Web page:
In the overworld and dungeon areas, battle begins when an enemy makes contact with the player. If the player and the enemy meet face-to-face, the battle begins on an even footing. However, when one ‘sneaks up on’ the other, they have the advantage, allowing them to make an attack before the other is allowed to react. Because these are mostly lower-level enemies, it rarely makes a ‘game over’ level of difference to the player. Since the HP and MP carry over from battle to battle until you heal yourself, however, allowing yourself to be ambushed repeatedly can lead to a dangerously low level of health should you encounter an abnormally strong beastie. In that vein, another particularly frustrating mechanic of this game is the AI system. To put it frankly, the Artificial Intelligence is not particularly intelligent: the familiars don’t always attack the enemy you select and your companions can very easily waste all their MP, leaving them with nothing by the time your reach an important battle.

The final thing I found frustrating was the combat system. I’ve spoken in other reviews about how tricky I used to find the use of two analog sticks, and similarly, complex control systems. Unfortunately, Ni No Kuni’s battle system is nothing but complex and clunky in execution. I found that I had to use one analog stick to move, another to change the camera, left bumper and the D-pad to change characters, and D-pad alone to change from attack, to defence, to inventory, to spells, all in real time. This prevented me from making the smooth transition from one option to the next that was sometimes required when a boss was charging their super attack; having to think about what option I needed to select, the button I needed to press and in what direction in the space of a second or two rather than the more intuitive systems of other games. This becomes especially apparent while playing in handheld mode, trying to balance the Switch while contorting your hands into claws to use multiple sections of the controls at the same time. Fortunately, one of the game mechanics I really did like was the ‘save and auto-heal here, you’re going into a boss battle’ waystone, so even if I had died, I wouldn’t have lost a significant amount of progress due to the frequent saves.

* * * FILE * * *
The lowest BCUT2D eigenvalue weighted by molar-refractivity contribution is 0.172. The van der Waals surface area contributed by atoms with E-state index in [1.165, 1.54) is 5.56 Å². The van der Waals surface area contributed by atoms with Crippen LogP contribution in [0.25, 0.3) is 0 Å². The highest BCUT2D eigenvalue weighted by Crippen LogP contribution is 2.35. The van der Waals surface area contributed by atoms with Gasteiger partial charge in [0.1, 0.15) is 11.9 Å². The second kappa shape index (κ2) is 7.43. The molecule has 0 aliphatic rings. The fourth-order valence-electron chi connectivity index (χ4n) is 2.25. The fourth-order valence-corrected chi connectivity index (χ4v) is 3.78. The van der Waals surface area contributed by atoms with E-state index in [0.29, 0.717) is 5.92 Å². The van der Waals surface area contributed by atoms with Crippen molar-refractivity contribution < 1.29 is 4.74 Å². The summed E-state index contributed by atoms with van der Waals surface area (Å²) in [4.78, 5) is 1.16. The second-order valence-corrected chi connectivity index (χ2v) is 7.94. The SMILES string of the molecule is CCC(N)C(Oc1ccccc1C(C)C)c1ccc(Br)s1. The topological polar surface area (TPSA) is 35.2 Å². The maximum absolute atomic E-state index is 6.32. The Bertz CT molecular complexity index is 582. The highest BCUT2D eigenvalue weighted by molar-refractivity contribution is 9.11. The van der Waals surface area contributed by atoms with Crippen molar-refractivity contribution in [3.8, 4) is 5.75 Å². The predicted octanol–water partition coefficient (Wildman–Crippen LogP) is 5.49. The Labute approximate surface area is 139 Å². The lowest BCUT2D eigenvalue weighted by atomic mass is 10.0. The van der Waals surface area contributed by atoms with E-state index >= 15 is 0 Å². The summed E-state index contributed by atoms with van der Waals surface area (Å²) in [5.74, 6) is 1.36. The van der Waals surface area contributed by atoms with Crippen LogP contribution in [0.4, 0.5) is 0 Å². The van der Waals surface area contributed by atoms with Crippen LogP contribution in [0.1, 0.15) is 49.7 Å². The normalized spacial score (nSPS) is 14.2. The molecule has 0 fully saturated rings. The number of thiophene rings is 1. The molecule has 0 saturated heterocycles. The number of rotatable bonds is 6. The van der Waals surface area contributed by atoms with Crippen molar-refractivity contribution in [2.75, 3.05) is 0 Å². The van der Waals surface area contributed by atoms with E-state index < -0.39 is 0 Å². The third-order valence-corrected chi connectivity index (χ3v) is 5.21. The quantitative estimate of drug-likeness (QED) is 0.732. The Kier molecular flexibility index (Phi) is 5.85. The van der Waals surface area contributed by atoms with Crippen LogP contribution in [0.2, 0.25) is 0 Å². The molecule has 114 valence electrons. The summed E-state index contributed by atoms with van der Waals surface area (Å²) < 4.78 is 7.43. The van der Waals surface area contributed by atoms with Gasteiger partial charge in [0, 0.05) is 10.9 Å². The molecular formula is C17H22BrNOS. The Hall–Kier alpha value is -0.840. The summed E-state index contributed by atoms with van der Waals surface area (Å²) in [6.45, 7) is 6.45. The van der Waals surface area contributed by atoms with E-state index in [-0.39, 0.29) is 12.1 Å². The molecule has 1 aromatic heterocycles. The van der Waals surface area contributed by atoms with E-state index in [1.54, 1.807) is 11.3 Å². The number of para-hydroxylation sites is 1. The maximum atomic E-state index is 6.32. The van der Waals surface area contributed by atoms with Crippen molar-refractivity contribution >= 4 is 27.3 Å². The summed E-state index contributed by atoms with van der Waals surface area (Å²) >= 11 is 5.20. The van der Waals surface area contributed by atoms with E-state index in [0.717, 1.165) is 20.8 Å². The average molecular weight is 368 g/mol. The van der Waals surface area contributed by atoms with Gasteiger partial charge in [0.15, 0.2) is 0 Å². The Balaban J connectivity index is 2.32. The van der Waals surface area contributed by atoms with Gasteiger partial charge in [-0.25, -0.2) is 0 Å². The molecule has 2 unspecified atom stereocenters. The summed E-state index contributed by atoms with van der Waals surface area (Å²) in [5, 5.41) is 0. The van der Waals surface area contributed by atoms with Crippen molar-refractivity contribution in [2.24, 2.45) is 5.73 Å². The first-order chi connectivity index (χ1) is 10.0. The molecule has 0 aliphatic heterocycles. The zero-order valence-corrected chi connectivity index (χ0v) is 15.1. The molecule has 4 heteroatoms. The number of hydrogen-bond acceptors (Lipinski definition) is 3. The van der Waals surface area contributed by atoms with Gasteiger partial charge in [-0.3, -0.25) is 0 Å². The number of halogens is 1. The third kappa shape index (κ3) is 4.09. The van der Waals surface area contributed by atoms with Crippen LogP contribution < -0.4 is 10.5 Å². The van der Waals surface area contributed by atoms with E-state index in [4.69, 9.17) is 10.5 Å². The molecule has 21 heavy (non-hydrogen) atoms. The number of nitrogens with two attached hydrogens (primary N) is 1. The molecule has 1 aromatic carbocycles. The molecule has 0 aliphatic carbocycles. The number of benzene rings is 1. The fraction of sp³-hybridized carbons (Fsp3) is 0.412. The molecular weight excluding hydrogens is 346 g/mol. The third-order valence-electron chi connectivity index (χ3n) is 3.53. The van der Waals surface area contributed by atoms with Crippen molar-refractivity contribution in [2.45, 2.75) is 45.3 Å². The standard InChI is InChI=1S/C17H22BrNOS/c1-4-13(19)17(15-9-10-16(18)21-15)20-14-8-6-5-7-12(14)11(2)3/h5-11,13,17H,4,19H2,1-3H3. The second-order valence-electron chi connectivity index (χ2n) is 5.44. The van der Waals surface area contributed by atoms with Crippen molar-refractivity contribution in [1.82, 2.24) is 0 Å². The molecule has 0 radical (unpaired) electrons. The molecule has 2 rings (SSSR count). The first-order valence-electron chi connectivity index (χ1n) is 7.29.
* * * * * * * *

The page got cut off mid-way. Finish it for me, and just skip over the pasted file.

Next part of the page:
Both in and out of combat, one of the most central parts of Ni No Kuni is the game’s familiars; creatures summoned from your heart that can battle for you. Their capture is similar to Pokémon, but with much less frequency and predictability; you can only capture familiars after defeating them, and even then there seems to be no pattern to your chances of capture. Oliver and his companions can each hold 3 familiars at a time, with preferred types gaining an additional boost in battle, giving you some freedom to adapt your battle party to your personal preferences, while providing suggested types that each character should have. Your familiars level up and learn new abilities as they gain experience from combat, eventually reaching a point where they can metamorphose into newer, more powerful forms. Outside of combat, you’re able to augment your familiars’ stats using equipment and by feeding them to increase their base stats, giving you more freedom in how you prioritise strengths.

In closing, I thought this nifty port was a tidy addition to the Ni No Kuni family, and I’m delighted I played it. If you’re time-poor like me, I can recommend it as a game that transitions beautifully between the large and small screens, and can be played in small bursts without feeling like you’re getting nowhere. I would recommend this game to Ghibli fans, RPG fans, fantasy fans, fans of the Welsh accent, fans of the Switch, fans of games, fans of fans, and also people in general. Buy the game, mun.



- Animation-inspired art style has aged beautifully
- Uber-Welsh Lord High Lord of the Faeries
- Story is interesting and flows well
- Suitable for all ages


- Combat system is clunky, especially in handheld mode
- Character models don't do justice to emotional scenes
- AI is extremely basic and be frustrating

Overall Score: